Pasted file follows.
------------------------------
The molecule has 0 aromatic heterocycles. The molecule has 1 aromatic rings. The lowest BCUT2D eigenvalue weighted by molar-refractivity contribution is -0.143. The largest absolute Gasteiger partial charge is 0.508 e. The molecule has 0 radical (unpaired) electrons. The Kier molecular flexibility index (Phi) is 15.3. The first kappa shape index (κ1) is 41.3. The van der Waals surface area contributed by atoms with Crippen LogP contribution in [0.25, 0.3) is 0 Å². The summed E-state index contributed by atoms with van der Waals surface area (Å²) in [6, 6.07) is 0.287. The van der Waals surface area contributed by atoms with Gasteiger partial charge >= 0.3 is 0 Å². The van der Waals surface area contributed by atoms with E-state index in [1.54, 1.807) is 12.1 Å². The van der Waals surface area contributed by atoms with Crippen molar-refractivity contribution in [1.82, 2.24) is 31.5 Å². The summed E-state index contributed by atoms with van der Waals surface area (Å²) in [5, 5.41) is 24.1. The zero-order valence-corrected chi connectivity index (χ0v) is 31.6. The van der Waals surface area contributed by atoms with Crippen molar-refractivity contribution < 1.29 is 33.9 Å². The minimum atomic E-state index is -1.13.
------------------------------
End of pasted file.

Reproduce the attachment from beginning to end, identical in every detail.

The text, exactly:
The molecule has 0 aromatic heterocycles. The molecule has 1 aromatic rings. The lowest BCUT2D eigenvalue weighted by molar-refractivity contribution is -0.143. The largest absolute Gasteiger partial charge is 0.508 e. The molecule has 0 radical (unpaired) electrons. The Kier molecular flexibility index (Phi) is 15.3. The first kappa shape index (κ1) is 41.3. The van der Waals surface area contributed by atoms with Crippen LogP contribution in [0.25, 0.3) is 0 Å². The summed E-state index contributed by atoms with van der Waals surface area (Å²) in [6, 6.07) is 0.287. The van der Waals surface area contributed by atoms with Gasteiger partial charge >= 0.3 is 0 Å². The van der Waals surface area contributed by atoms with E-state index in [1.54, 1.807) is 12.1 Å². The van der Waals surface area contributed by atoms with Crippen molar-refractivity contribution in [1.82, 2.24) is 31.5 Å². The summed E-state index contributed by atoms with van der Waals surface area (Å²) in [5, 5.41) is 24.1. The zero-order valence-corrected chi connectivity index (χ0v) is 31.6. The van der Waals surface area contributed by atoms with Crippen molar-refractivity contribution < 1.29 is 33.9 Å². The minimum atomic E-state index is -1.13.